think of 6.5? After using it for some time I’d have to decide whether
to be kind or not…
If I wanted to be kind I’d say, “Hey, it’s only an update – it’s not a
complete overhaul, you can’t expect too much.” However, in reality this
doesn’t go far enough. The HTC TouchFLO interface is on-board and is
brilliant as usual. The HTC menus integrate into more and more apps and
the experience is much better. Indeed, the Windows Mobile GUI is better
with smoother scrolling and bigger, easier-to-press icons… but.. it’s
Take, for example, the menu. Click the Windows key on the front of the
Touch2 and you’ll get the Windows menu below. Great. Check out all the
new icons. Ohhh.. lookie. A new text icon. Surely the text messaging
interface is new and improved? Nope, still the same.. that’s.. a shame..
Microsoft My Phone is an online backup system which has popped up on
this new OS. It’ll let you backup your Contacts, Calendar, Tasks,
Texts, Photos, Videos, Music and Documents to a secure online storage
“pod”. If you ever swap phones (to another WinMo) or lose your handset
then you can rest safe in the knowledge that everything is backed up.
Usually those all-important snaps are the ones you took on the phone so
it’s fantastic to have this functionality and one that you can schedule
An update appeared on our handset while we were reviewing it which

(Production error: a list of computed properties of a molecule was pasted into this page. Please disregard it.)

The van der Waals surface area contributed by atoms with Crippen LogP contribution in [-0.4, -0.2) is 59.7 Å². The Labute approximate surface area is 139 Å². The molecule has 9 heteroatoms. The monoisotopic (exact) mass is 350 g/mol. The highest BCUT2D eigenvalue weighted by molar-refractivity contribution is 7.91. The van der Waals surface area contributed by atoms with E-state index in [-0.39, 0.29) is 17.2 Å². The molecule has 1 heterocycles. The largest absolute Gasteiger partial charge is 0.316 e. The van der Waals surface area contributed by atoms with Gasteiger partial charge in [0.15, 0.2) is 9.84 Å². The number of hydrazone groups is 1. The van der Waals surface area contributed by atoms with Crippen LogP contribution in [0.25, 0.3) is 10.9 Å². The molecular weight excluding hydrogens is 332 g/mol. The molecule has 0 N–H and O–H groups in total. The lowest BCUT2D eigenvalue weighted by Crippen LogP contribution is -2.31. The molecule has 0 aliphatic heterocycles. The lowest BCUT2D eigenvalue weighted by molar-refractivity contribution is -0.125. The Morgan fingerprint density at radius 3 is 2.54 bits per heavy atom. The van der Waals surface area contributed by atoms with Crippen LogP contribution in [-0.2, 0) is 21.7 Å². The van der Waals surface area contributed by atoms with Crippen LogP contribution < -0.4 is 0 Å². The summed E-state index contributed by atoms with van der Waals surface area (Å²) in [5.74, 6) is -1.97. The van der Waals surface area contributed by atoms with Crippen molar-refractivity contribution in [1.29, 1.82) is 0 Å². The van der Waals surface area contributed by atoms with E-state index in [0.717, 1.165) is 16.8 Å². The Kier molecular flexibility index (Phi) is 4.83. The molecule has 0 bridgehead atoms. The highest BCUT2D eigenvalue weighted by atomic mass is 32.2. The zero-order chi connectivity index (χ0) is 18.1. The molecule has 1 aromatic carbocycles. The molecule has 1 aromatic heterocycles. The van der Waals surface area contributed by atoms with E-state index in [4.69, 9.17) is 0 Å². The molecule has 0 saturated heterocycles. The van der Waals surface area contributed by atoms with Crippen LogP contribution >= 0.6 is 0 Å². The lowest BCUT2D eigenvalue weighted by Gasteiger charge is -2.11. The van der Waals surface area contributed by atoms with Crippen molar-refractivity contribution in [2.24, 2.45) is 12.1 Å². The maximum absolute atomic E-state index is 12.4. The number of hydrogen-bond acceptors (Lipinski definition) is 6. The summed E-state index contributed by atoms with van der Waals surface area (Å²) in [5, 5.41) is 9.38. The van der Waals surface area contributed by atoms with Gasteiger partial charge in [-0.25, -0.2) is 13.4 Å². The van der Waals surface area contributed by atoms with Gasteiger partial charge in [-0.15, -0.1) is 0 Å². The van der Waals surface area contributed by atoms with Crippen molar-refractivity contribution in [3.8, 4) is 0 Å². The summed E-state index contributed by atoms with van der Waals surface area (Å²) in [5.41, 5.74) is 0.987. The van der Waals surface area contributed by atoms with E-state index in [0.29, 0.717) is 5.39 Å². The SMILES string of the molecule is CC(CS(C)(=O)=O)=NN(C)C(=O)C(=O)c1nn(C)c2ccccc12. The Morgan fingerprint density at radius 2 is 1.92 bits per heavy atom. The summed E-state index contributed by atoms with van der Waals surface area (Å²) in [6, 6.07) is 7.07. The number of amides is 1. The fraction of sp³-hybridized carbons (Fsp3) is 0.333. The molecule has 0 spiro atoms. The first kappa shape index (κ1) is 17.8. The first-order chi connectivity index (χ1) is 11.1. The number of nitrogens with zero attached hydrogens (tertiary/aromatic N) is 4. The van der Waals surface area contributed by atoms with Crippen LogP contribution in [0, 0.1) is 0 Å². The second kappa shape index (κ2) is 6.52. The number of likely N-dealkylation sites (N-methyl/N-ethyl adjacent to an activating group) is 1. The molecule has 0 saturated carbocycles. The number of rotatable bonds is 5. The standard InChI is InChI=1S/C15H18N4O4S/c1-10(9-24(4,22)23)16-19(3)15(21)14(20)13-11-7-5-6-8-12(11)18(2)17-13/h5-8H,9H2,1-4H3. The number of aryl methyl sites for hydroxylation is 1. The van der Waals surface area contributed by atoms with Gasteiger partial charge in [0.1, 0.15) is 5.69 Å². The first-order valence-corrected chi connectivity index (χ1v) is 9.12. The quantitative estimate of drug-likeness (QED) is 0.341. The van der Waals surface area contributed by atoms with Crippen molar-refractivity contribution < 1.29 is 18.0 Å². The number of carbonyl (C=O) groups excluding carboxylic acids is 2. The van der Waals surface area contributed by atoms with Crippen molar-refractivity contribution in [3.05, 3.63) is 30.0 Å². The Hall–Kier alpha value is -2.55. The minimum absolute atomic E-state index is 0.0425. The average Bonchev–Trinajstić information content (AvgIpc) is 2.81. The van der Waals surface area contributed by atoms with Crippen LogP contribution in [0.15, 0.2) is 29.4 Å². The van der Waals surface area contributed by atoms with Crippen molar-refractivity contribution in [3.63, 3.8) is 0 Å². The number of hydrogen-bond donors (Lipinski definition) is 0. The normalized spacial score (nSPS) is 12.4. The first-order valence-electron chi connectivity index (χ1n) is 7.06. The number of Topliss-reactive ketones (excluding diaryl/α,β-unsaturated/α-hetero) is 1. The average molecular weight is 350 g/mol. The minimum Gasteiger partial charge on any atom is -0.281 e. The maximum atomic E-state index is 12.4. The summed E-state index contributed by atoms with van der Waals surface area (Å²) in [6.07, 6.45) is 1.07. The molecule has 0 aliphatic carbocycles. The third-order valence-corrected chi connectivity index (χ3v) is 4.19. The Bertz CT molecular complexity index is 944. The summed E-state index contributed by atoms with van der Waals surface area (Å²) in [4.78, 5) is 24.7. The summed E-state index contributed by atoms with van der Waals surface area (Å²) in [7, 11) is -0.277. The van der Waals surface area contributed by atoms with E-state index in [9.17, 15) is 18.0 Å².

brough extra functionality including the ability to find a missing
phone with a map showing where your last location was recorded. It’ll
also now let you share photos with social networking sites like
Facebook, FlickR, MySpace and more. Other features include remotely
locking the handset more. This app has actually grown on us quite a bit
and we really enjoyed it’s simple but elegant functionality.
Wait, look at the “Games” icon. Perhaps we have some fresh new
Microsoft apps in here ? Nope. It’s good old Solitaire and Bubble
Breaker. These are the SAME APPS THAT HAVE APPEARED FOR NEARLY A DECADE.
Calendar. The same. That alarm function, which almost always leaves you
stabbing around with your stylus.. the same. Pictures and Videos… the
I don’t get it. The core parts of Windows Mobile still haven’t been
improved. In 2002 I was screaming at Microsoft to improve the way that
ringtones are selected. In “Pocket PC” (as it was called then) it
involved going into Settings, Sounds & Notifications,